What happened during the Inter Arts photography workshop – Athens, July 4th, 2020
It was a hot summer afternoon when we started gathering. On the 4th of July, at around 7 p.m. young people with an interest for photography came together at Avdi square at the center of Athens, Greece. “This is about a camera and you!” was the title given to this meeting, in the frame of Inter Arts, aiming to use non-formal education methods to acquaint young people with the photographic way of seeing their surroundings, the assumptions connected to visual expression and the experience of bridging personal gaps through creativity.
The neighborhood around the square is one of the more intercultural ones in downtown Athens.
Small businesses of immigrants, warehouses of imported goods from Asia, hip cafes, open public spaces, abandoned buildings and large facilities of public utilities, Avdi square in Metaxourgeio provides a visual and social explosion of diversity.
Starting the activity, the participants got to know each other, by introducing themselves, through their favourite animals. Then, with a brief activity of changing perspectives, the attention was drawn to how different people focus on different things and have different perspectives when looking the same way. The goal was both conceptual and sensory. On one hand, to highlight the different factors going into personal perspective, on the other hand to get the participants focusing deliberately on what they actually see.
Transitioning from the preparatory part to the main activities of the meeting, a photo exhibition taking place at a corner of the square was put into use. A photography group named 443 Photographica (named after a comet of the same name!) were exhibiting their artworks under the name “Moving Light”. Many Black and White photos, and some with colour, with structures, portraits and a personal view to every one’s collection. The participants were invited to go around the exhibition, enjoy the artworks and try to draw some conclusions for the photographers through their artistic expression. Reassembling in a circle, participants shared their thoughts on how it is quite difficult to say things about someone only through their artworks. Some said they felt pushed into assumptions. Others said they saw some part from the way the artists felt. The shared belief was that it is quite difficult to draw conclusions from the visual expression of someone, but there are hints of themselves in their photos.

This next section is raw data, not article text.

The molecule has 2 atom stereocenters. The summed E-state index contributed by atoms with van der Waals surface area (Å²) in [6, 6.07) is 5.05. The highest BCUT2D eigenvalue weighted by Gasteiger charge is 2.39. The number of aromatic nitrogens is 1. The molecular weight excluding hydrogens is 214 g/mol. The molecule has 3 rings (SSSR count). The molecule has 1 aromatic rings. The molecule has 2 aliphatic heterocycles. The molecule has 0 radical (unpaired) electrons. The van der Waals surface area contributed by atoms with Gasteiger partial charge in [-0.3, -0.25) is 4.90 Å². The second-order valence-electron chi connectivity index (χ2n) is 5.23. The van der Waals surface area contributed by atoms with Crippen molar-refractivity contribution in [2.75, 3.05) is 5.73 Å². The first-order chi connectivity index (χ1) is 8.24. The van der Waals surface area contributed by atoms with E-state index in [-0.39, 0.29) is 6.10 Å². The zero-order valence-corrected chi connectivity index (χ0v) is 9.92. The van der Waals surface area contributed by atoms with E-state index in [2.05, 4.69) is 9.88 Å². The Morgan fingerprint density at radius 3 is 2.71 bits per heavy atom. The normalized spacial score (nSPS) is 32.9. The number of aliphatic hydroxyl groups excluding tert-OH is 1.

As time passed, the sun was setting and the square was turning to a bustling place, with children running, people discussing, parents pushing carts and youngsters socializing. The participants were quite surprised from how they were drawn to observe the evolution of the space around them during the 2 hours of the meeting.
The final part of the activity was to invite participants to create their own images and share them with the group, exposing them to their comments. The group discussed about about the different interpretations an image can have, independently of the creator’s intention.
The activity concluded by discussing what can photography reveal about the creator, as a means of expression, what it cannot, and about the usefulness of bridging personal gaps using images and photography as a medium.
– The “InterArts – Youth Communities for Social Inclusion” is a project aiming at empowering young people to fight against discrimination and social exclusion through the use of artistic activities, by deploying an innovative non-formal methodologytargeted to young people living in marginalised conditions. Project ID: 2018-2-IT03-KA205-014105, Strategic Partnership in the field of Youth, KA2, Erasmus+. Find detailed information about the project at www.interarts.eu
– The activity was designed by Alexandros Vakoulas for Inter Alia, based on the project’s guidelines.
– Learn more about 443 Photographica photography group here.
To know more about the InterArts project and the planned activities, contact Boyka at: firstname.lastname@example.org or Nikos at email@example.com
To know more about the design of the workshop, contact Alexandros at firstname.lastname@example.org